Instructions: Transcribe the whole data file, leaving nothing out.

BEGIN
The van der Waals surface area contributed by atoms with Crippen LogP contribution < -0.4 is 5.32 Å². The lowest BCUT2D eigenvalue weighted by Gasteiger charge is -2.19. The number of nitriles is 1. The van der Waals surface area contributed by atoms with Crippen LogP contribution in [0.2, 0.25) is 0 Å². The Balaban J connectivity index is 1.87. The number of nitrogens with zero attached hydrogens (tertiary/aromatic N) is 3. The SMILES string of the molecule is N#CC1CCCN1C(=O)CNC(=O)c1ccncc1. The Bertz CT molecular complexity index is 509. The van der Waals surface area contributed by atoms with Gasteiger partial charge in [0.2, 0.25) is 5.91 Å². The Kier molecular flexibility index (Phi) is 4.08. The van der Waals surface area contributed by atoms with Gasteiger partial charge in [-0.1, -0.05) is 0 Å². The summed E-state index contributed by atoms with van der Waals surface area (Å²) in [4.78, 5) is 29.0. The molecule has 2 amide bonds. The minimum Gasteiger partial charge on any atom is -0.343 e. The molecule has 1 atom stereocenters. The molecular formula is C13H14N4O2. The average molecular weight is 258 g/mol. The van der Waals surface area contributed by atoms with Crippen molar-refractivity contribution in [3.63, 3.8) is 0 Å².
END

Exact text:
The van der Waals surface area contributed by atoms with Crippen LogP contribution < -0.4 is 5.32 Å². The lowest BCUT2D eigenvalue weighted by Gasteiger charge is -2.19. The number of nitriles is 1. The van der Waals surface area contributed by atoms with Crippen LogP contribution in [0.2, 0.25) is 0 Å². The Balaban J connectivity index is 1.87. The number of nitrogens with zero attached hydrogens (tertiary/aromatic N) is 3. The SMILES string of the molecule is N#CC1CCCN1C(=O)CNC(=O)c1ccncc1. The Bertz CT molecular complexity index is 509. The van der Waals surface area contributed by atoms with Gasteiger partial charge in [0.2, 0.25) is 5.91 Å². The Kier molecular flexibility index (Phi) is 4.08. The van der Waals surface area contributed by atoms with Gasteiger partial charge in [-0.1, -0.05) is 0 Å². The summed E-state index contributed by atoms with van der Waals surface area (Å²) in [4.78, 5) is 29.0. The molecule has 2 amide bonds. The minimum Gasteiger partial charge on any atom is -0.343 e. The molecule has 1 atom stereocenters. The molecular formula is C13H14N4O2. The average molecular weight is 258 g/mol. The van der Waals surface area contributed by atoms with Crippen molar-refractivity contribution in [3.63, 3.8) is 0 Å².